Your Raspberry Pi single-board computer may finally start using the 64-bit version of the Raspberry Pi OS.
This week, Gordon Hollingsworth, director of software engineering at Raspberry Pi, announced that a 64-bit version of the Raspberry Pi OS is being made available in beta form after a year of testing. This brings the end of nearly a decade of focus on 32-bit, but that change isn’t without good reason.
As Hollingsworth points out, “maximizing compatibility” has always been the focus for the OS because it avoids customer confusion and doesn’t necessarily mean which Pi board you choose, the official OS will run as expected. However, the advantages of adopting 64-bit are for now sticking to 32-bit builds only.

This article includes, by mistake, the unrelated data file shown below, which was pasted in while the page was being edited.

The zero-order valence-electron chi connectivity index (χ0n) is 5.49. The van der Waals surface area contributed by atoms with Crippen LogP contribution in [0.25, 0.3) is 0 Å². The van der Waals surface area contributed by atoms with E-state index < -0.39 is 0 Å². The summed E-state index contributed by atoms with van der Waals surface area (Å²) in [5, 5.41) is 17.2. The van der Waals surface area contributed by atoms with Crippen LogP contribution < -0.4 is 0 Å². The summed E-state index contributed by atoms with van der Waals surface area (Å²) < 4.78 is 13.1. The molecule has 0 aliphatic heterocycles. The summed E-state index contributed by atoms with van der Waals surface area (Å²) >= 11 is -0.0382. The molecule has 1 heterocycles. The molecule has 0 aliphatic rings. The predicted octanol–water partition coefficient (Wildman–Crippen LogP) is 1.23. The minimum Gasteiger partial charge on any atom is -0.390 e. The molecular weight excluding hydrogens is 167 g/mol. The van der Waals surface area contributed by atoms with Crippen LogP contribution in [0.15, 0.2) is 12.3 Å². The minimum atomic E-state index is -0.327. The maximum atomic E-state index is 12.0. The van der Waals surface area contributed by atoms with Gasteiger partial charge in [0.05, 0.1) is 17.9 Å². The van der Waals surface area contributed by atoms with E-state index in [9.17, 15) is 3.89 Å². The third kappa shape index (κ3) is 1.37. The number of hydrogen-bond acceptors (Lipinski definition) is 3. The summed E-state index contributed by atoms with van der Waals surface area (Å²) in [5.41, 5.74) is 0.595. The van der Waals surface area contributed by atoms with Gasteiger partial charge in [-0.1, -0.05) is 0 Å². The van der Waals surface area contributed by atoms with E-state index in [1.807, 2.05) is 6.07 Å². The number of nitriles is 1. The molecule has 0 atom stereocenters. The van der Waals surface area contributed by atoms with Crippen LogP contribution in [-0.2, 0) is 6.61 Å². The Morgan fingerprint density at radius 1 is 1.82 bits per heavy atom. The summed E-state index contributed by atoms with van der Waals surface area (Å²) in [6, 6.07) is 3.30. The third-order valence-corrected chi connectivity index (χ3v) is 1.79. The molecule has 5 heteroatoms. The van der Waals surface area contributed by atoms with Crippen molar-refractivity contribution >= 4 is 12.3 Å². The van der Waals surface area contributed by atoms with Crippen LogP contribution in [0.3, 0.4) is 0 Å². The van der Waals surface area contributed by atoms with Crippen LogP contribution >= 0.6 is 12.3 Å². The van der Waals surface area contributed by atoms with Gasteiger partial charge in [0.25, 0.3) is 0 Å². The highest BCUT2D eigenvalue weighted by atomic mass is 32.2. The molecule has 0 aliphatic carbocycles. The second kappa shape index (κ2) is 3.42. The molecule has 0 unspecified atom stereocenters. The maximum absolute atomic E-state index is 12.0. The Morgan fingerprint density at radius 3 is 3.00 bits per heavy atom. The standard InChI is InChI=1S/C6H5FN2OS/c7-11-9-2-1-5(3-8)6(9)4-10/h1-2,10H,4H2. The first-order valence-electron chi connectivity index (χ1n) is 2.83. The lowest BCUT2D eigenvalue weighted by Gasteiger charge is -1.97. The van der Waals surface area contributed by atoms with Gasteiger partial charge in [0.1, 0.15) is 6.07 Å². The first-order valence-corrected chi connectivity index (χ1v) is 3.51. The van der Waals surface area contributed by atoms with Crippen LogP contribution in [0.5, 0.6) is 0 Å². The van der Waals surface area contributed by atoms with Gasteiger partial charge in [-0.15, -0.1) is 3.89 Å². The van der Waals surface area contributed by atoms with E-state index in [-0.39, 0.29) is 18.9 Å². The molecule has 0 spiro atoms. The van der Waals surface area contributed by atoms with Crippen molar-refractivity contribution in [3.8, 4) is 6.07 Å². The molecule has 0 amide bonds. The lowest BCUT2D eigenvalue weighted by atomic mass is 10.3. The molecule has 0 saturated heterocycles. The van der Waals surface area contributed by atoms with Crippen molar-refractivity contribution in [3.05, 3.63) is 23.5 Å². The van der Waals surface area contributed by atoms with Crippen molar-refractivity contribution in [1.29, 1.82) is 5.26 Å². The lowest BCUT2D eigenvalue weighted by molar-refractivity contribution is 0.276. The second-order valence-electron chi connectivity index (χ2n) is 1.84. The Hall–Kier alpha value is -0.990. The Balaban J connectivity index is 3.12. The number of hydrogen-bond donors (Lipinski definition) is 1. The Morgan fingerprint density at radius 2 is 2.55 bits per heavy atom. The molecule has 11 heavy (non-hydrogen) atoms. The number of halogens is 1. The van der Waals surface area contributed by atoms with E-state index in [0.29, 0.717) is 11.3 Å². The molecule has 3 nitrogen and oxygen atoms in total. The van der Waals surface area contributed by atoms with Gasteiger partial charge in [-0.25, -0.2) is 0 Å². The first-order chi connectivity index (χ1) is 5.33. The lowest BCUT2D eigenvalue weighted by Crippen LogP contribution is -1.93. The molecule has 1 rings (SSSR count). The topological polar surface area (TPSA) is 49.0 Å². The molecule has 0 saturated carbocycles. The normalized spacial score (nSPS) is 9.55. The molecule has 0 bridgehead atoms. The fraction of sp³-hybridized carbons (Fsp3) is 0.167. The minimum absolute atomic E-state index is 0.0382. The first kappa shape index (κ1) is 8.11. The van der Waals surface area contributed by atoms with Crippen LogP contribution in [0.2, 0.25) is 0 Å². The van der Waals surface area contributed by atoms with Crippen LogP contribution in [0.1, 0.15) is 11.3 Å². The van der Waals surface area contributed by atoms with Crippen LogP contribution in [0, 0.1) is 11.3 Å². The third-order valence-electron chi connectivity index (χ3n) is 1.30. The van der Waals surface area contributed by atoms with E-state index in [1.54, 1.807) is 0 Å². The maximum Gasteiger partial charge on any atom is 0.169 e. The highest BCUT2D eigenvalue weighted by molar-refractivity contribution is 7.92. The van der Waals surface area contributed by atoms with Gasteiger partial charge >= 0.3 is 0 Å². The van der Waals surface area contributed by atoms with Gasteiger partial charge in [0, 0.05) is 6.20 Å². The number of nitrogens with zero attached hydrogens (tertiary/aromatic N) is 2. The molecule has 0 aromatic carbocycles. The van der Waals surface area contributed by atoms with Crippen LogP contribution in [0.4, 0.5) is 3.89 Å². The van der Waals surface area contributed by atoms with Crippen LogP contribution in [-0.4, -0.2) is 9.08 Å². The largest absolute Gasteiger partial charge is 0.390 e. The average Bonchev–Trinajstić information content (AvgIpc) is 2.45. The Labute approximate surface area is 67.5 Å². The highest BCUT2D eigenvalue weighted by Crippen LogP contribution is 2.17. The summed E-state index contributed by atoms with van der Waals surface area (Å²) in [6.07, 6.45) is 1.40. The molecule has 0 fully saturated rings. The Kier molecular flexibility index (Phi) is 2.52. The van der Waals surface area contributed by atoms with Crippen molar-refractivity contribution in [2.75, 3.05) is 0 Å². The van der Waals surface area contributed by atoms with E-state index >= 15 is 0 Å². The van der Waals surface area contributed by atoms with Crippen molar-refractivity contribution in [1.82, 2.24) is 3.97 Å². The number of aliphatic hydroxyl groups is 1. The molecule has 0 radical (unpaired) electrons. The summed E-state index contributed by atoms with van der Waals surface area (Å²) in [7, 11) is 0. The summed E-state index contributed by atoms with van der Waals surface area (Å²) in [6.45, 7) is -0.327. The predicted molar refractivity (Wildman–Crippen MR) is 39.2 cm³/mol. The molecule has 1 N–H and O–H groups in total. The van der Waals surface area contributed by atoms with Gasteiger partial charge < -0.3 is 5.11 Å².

Those benefits include allowing for greater compatibility with software that is only available for arm64, taking advantage of the performance benefits of the A64 instruction set, and allowing applications to access more than 3GB of RAM for a single process, Which would potentially be very useful. Anyone with a 4GB or 8GB Raspberry Pi 4.
Running a 64-bit OS on Raspberry Pi is not a new idea as third-party operating systems have been offering alternatives for some time. Boards from 2016 (Raspberry Pi 3) have been able to run 64-bit OS, but now the official Raspberry Pi OS is available in 64-bit form if you visit the download page.